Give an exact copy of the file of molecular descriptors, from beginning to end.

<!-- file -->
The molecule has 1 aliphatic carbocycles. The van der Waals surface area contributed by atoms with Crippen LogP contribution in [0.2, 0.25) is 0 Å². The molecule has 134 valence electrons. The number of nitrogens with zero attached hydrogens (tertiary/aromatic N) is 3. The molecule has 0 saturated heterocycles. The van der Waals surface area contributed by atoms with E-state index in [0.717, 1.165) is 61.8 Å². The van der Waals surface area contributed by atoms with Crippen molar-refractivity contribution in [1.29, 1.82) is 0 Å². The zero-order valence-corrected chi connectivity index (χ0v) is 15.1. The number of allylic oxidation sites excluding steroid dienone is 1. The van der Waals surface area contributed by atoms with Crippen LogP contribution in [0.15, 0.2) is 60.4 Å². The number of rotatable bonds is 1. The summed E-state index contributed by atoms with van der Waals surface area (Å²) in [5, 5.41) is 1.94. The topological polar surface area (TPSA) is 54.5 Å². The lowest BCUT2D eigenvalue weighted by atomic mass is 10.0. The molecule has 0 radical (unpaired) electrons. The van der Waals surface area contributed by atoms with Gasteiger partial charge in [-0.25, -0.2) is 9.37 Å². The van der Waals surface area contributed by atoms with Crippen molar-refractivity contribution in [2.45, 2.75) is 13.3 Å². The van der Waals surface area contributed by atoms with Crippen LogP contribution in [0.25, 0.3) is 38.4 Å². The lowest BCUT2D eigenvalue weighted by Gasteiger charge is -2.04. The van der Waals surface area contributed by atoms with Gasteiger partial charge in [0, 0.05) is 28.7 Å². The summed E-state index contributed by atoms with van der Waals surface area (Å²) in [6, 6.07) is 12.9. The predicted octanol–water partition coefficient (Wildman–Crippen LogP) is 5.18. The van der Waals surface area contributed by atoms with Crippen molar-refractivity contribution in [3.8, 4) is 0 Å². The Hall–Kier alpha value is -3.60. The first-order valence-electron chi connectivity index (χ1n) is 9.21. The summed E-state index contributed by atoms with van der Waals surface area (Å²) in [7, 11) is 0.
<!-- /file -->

The molecule has 1 aliphatic carbocycles. The van der Waals surface area contributed by atoms with Crippen LogP contribution in [0.2, 0.25) is 0 Å². The molecule has 134 valence electrons. The number of nitrogens with zero attached hydrogens (tertiary/aromatic N) is 3. The molecule has 0 saturated heterocycles. The van der Waals surface area contributed by atoms with E-state index in [0.717, 1.165) is 61.8 Å². The van der Waals surface area contributed by atoms with Crippen molar-refractivity contribution in [1.29, 1.82) is 0 Å². The zero-order valence-corrected chi connectivity index (χ0v) is 15.1. The number of allylic oxidation sites excluding steroid dienone is 1. The van der Waals surface area contributed by atoms with Crippen LogP contribution in [0.15, 0.2) is 60.4 Å². The number of rotatable bonds is 1. The summed E-state index contributed by atoms with van der Waals surface area (Å²) in [5, 5.41) is 1.94. The topological polar surface area (TPSA) is 54.5 Å². The lowest BCUT2D eigenvalue weighted by atomic mass is 10.0. The molecule has 0 radical (unpaired) electrons. The van der Waals surface area contributed by atoms with Gasteiger partial charge in [-0.25, -0.2) is 9.37 Å². The van der Waals surface area contributed by atoms with Crippen molar-refractivity contribution in [2.45, 2.75) is 13.3 Å². The van der Waals surface area contributed by atoms with Crippen LogP contribution in [0.25, 0.3) is 38.4 Å². The lowest BCUT2D eigenvalue weighted by Gasteiger charge is -2.04. The van der Waals surface area contributed by atoms with Gasteiger partial charge in [0, 0.05) is 28.7 Å². The summed E-state index contributed by atoms with van der Waals surface area (Å²) in [6, 6.07) is 12.9. The predicted octanol–water partition coefficient (Wildman–Crippen LogP) is 5.18. The van der Waals surface area contributed by atoms with Crippen molar-refractivity contribution in [3.8, 4) is 0 Å². The Hall–Kier alpha value is -3.60. The first-order valence-electron chi connectivity index (χ1n) is 9.21. The summed E-state index contributed by atoms with van der Waals surface area (Å²) in [7, 11) is 0.